In the course of my next lesson, I made a report of the other devoirs, dealing out praise and blame in very small retail parcels, according to my custom, for there was no use in blaming severely, and high encomiums were rarely merited. I said nothing of Mdlle. Henri’s exercise, and, spectacles on nose, I endeavoured to decipher in her countenance her sentiments at the omission. I wanted to find out whether in her existed a consciousness of her own talents. “If she thinks she did a clever thing in composing that devoir, she will now look mortified,” thought I. Grave as usual, almost sombre, was her face; as usual, her eyes were fastened on the cahier open before her; there was something, I thought, of expectation in her attitude, as I concluded a brief review of the last devoir, and when, casting it from me and rubbing my hands, I bade them take their grammars, some slight change did pass over her air and mien, as though she now relinquished a faint prospect of pleasant excitement; she had been waiting for something to be discussed in which she had a degree of interest; the discussion was not to come on, so expectation sank back, shrunk and sad, but attention, promptly filling up the void, repaired in a moment the transient collapse of feature; still, I felt, rather than saw, during the whole course of the lesson, that a hope had been wrenched from her, and that if she did not show distress, it was because she would not.

At four o’clock, when the bell rang and the room was in immediate tumult, instead of taking my hat and starting from the estrade, I sat still a moment. I looked at Frances, she was putting her books into her cabas; having fastened the button, she raised her head; encountering my eye, she made a quiet, respectful obeisance, as bidding good afternoon, and was turning to depart:—

“Come here,” said I, lifting my finger at the same time. She hesitated; she could not hear the words amidst the uproar now pervading both school-rooms; I repeated the sign; she approached; again she paused within half a yard of the estrade, and looked shy, and still doubtful whether she had mistaken my meaning.

“Step up,” I said, speaking with decision. It is the only way of dealing with diffident, easily embarrassed characters, and with some slight manual aid I presently got her placed just where wanted her to be, that is, between my desk and the window, where she was screened from the rush of the second division, and where no one could sneak behind her to listen.

“Take a seat,” I said, placing a tabouret; and I made her sit down. I knew what I was doing would be considered a very strange thing, and, what was more, I did not care. Frances knew it also, and, I fear, by an appearance of agitation and trembling, that she cared much. I drew from my pocket the rolled-up devoir.

“This it, yours, I suppose?” said I, addressing her in English, for I now felt sure she could speak English.

“Yes,” she answered distinctly; and as I unrolled it and laid it out flat on the desk before her with my hand upon it, and a pencil in that hand, I saw her moved, and, as it were, kindled; her depression beamed as a cloud might behind which the sun is burning.

“This devoir has numerous faults,” said I. “It will take you some years of careful study before you are in a condition to write English with absolute correctness. Attend: I will point out some principal defects.” And I went through it carefully, noting every error, and demonstrating why they were errors, and how the words or phrases ought to have been written. In the course of this sobering process she became calm. I now went on:-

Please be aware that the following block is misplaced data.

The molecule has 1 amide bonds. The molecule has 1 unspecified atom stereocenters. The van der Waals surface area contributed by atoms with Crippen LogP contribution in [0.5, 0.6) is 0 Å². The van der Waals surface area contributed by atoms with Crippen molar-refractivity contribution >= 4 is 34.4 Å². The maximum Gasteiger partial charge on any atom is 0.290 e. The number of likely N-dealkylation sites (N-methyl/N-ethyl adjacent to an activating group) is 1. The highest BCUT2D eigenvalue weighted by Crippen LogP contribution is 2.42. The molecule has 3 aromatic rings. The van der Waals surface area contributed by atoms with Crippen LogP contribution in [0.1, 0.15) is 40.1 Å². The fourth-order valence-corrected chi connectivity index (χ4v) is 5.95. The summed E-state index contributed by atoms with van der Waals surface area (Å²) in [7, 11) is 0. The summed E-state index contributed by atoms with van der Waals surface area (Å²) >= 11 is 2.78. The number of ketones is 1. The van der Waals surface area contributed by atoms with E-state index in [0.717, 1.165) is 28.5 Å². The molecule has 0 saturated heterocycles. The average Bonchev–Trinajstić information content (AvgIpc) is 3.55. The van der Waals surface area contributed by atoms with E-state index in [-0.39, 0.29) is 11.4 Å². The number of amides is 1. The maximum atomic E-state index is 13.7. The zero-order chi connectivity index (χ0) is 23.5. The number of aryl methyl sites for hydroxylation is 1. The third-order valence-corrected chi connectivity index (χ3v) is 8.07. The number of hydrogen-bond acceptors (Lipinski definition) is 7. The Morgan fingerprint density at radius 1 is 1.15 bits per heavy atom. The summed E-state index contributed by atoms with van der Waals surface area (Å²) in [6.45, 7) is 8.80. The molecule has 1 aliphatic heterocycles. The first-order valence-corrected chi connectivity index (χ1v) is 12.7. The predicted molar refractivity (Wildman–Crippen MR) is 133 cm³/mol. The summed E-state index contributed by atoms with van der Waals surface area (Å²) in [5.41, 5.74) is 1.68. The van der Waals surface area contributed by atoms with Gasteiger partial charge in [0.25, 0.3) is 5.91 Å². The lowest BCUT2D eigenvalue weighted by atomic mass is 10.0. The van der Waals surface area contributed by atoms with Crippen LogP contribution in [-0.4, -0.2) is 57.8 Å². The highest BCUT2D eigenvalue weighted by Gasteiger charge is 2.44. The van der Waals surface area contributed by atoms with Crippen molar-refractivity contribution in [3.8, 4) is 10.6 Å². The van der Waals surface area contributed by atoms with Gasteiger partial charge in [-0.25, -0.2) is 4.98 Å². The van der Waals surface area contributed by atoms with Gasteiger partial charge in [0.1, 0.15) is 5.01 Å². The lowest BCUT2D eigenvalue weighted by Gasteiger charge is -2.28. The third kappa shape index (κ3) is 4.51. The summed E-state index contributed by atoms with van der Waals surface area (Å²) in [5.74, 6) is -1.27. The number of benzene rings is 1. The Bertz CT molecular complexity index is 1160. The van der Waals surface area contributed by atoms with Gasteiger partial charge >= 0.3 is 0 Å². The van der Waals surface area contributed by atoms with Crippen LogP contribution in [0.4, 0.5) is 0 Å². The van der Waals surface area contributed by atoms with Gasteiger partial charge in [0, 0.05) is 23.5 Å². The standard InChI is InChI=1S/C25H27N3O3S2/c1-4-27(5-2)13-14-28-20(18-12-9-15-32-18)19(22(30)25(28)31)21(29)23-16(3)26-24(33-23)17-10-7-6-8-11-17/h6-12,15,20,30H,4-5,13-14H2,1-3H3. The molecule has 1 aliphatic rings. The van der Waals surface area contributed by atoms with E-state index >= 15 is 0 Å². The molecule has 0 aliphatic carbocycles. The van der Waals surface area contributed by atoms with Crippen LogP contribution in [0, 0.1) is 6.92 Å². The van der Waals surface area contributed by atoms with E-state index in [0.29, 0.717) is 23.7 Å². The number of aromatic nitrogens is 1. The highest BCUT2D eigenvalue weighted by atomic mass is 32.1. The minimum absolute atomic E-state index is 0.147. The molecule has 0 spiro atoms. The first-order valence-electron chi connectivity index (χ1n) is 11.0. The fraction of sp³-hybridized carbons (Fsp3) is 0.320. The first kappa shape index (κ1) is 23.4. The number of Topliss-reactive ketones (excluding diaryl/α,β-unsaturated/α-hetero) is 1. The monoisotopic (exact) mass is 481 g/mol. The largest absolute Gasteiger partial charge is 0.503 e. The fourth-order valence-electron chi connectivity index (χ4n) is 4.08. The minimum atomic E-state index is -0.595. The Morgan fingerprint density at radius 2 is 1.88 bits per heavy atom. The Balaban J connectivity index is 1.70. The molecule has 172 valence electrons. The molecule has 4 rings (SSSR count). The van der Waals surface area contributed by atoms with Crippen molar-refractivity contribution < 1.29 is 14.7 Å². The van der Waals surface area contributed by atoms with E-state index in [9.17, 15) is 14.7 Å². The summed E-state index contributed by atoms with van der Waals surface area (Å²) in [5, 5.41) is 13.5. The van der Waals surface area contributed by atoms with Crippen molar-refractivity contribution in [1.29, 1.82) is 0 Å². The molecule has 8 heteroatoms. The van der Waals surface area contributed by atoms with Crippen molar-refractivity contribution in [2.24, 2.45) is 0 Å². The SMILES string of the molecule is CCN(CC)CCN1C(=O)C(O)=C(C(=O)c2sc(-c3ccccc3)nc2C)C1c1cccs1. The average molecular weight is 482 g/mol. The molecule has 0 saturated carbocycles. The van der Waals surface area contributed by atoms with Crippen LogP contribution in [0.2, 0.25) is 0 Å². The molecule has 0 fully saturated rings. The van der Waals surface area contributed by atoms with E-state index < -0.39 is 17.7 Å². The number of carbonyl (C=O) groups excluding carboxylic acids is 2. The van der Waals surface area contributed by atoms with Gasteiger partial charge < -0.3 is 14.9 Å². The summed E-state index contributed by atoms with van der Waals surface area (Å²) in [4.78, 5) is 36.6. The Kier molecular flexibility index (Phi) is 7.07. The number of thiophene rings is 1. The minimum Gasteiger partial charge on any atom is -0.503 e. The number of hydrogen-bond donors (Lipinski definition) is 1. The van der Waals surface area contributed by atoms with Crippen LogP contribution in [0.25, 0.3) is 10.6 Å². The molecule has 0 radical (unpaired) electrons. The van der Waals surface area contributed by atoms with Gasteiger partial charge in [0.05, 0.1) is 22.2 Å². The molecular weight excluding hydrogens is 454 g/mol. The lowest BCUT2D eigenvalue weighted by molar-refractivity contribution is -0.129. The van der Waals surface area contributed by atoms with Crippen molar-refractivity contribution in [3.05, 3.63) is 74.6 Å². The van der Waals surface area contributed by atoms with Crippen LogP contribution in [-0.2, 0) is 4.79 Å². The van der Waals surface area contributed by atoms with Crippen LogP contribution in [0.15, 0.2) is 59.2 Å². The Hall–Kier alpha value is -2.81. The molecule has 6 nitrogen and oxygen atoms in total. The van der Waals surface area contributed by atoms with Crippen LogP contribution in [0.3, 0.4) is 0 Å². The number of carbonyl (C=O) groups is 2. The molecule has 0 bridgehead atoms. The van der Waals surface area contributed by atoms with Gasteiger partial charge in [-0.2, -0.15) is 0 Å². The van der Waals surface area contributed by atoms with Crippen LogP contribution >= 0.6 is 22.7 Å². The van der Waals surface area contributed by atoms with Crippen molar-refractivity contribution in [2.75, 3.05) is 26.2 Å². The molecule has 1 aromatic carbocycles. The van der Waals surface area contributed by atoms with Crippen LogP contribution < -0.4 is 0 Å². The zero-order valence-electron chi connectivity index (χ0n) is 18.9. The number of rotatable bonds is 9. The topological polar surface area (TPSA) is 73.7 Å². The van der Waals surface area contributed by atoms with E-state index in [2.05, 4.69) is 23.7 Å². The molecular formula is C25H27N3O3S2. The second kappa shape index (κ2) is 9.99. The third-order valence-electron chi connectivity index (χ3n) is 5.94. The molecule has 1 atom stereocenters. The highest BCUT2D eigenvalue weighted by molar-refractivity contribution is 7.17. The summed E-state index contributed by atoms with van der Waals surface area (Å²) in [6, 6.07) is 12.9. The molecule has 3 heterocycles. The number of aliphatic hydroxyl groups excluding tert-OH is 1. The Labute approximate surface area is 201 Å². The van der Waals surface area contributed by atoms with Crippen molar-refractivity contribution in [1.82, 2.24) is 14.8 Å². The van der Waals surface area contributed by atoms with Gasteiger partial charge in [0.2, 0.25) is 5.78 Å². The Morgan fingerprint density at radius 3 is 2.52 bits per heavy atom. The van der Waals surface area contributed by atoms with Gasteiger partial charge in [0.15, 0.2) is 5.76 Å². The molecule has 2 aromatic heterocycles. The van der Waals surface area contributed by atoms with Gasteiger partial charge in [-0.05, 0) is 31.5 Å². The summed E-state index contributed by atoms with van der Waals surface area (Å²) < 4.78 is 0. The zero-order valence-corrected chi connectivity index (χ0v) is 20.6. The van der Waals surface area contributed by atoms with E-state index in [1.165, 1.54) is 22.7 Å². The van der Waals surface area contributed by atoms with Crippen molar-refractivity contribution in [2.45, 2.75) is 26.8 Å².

“As to the substance of your devoir, Mdlle. Henri, it has surprised me; I perused it with pleasure, because I saw in it some proofs of taste and fancy. Taste and fancy are not the highest gifts of the human mind, but such as they are you possess them — not probably in a paramount degree, but in a degree beyond what the majority can boast. You may then take courage; cultivate the faculties that God and nature have bestowed on you, and do not fear in any crisis of suffering, under any pressure of injustice, to derive free and full consolation from the consciousness of their strength and rarity.”

“Strength and rarity!” I repeated to myself; “ay, the words are probably true,” for on looking up, I saw the sun had dissevered its screening cloud, her countenance was transfigured, a smile shone in her eyes — a smile almost triumphant; it seemed to say —

“I am glad you have been forced to discover so much of my nature; you need not so carefully moderate your language. Do you think I am myself a stranger to myself? What you tell me in terms so qualified, I have known fully from a child.”

She did say this as plainly as a frank and flashing glance could, but in a moment the glow of her complexion, the radiance of her aspect, had subsided; if strongly conscious of her talents, she was equally conscious of her harassing defects, and the remembrance of these obliterated for a single second, now reviving with sudden force, at once subdued the too vivid characters in which her sense of her powers had been expressed. So quick was the revulsion of feeling, I had not time to cheek her triumph by reproof; ere I could contract my brows to a frown she had become serious and almost mournful-looking.

“Thank you, sir,” said she, rising. There was gratitude both in her voice and in the look with which she accompanied it. It was time, indeed, for our conference to terminate; for, when I glanced around, behold all the boarders (the day-scholars had departed) were congregated within a yard or two of my desk, and stood staring with eyes and mouths wide open; the three maitresses formed a whispering knot in one corner, and, close at my elbow, was the directress, sitting on a low chair, calmly clipping the tassels of her finished purse.

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Last updated Wednesday, March 12, 2014 at 13:31